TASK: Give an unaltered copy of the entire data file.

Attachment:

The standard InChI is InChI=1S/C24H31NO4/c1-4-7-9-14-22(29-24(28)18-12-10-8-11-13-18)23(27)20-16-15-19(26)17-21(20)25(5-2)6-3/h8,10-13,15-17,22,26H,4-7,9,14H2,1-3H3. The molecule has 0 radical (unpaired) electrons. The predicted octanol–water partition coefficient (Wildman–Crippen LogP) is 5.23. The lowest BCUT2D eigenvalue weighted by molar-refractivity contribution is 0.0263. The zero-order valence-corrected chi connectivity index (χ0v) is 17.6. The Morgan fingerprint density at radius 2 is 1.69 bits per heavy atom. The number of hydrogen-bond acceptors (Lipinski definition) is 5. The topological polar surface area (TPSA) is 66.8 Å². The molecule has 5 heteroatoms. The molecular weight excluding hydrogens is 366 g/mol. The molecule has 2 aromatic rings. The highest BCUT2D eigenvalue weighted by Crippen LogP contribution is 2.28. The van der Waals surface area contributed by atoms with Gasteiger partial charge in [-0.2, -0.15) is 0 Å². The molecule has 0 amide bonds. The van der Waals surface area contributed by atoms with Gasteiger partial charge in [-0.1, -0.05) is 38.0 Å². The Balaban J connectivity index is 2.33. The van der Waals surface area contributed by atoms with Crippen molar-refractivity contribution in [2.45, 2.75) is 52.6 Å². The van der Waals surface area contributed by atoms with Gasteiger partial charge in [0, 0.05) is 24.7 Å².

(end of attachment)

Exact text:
The standard InChI is InChI=1S/C24H31NO4/c1-4-7-9-14-22(29-24(28)18-12-10-8-11-13-18)23(27)20-16-15-19(26)17-21(20)25(5-2)6-3/h8,10-13,15-17,22,26H,4-7,9,14H2,1-3H3. The molecule has 0 radical (unpaired) electrons. The predicted octanol–water partition coefficient (Wildman–Crippen LogP) is 5.23. The lowest BCUT2D eigenvalue weighted by molar-refractivity contribution is 0.0263. The zero-order valence-corrected chi connectivity index (χ0v) is 17.6. The Morgan fingerprint density at radius 2 is 1.69 bits per heavy atom. The number of hydrogen-bond acceptors (Lipinski definition) is 5. The topological polar surface area (TPSA) is 66.8 Å². The molecule has 5 heteroatoms. The molecular weight excluding hydrogens is 366 g/mol. The molecule has 2 aromatic rings. The highest BCUT2D eigenvalue weighted by Crippen LogP contribution is 2.28. The van der Waals surface area contributed by atoms with Gasteiger partial charge in [-0.2, -0.15) is 0 Å². The molecule has 0 amide bonds. The van der Waals surface area contributed by atoms with Gasteiger partial charge in [-0.1, -0.05) is 38.0 Å². The Balaban J connectivity index is 2.33. The van der Waals surface area contributed by atoms with Crippen molar-refractivity contribution in [2.45, 2.75) is 52.6 Å². The van der Waals surface area contributed by atoms with Gasteiger partial charge in [0, 0.05) is 24.7 Å².